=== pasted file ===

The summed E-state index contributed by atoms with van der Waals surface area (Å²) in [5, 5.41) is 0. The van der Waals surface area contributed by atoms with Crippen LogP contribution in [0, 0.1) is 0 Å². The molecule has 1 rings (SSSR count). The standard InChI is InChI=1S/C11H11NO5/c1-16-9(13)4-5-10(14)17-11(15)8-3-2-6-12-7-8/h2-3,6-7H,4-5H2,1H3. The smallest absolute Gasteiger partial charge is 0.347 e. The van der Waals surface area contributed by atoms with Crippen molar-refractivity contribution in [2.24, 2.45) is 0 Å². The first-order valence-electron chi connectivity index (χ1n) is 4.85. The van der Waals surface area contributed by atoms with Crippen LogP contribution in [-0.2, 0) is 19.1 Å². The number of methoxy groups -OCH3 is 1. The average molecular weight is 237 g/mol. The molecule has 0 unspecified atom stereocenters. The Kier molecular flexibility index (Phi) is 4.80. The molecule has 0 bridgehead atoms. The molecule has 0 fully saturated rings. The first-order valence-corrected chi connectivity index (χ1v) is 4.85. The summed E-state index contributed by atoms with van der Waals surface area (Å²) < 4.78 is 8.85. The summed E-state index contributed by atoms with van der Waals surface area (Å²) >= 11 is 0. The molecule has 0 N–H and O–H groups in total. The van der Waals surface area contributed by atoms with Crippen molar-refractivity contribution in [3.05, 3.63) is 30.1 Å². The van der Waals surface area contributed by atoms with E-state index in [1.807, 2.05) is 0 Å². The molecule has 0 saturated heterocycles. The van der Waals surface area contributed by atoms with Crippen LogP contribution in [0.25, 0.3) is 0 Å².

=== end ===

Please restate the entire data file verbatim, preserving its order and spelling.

The summed E-state index contributed by atoms with van der Waals surface area (Å²) in [5, 5.41) is 0. The van der Waals surface area contributed by atoms with Crippen LogP contribution in [0, 0.1) is 0 Å². The molecule has 1 rings (SSSR count). The standard InChI is InChI=1S/C11H11NO5/c1-16-9(13)4-5-10(14)17-11(15)8-3-2-6-12-7-8/h2-3,6-7H,4-5H2,1H3. The smallest absolute Gasteiger partial charge is 0.347 e. The van der Waals surface area contributed by atoms with Crippen molar-refractivity contribution in [2.24, 2.45) is 0 Å². The first-order valence-electron chi connectivity index (χ1n) is 4.85. The van der Waals surface area contributed by atoms with Crippen LogP contribution in [-0.2, 0) is 19.1 Å². The number of methoxy groups -OCH3 is 1. The average molecular weight is 237 g/mol. The molecule has 0 unspecified atom stereocenters. The Kier molecular flexibility index (Phi) is 4.80. The molecule has 0 bridgehead atoms. The molecule has 0 fully saturated rings. The first-order valence-corrected chi connectivity index (χ1v) is 4.85. The summed E-state index contributed by atoms with van der Waals surface area (Å²) < 4.78 is 8.85. The summed E-state index contributed by atoms with van der Waals surface area (Å²) >= 11 is 0. The molecule has 0 N–H and O–H groups in total. The van der Waals surface area contributed by atoms with Crippen molar-refractivity contribution in [3.05, 3.63) is 30.1 Å². The van der Waals surface area contributed by atoms with E-state index in [1.807, 2.05) is 0 Å². The molecule has 0 saturated heterocycles. The van der Waals surface area contributed by atoms with Crippen LogP contribution in [0.25, 0.3) is 0 Å².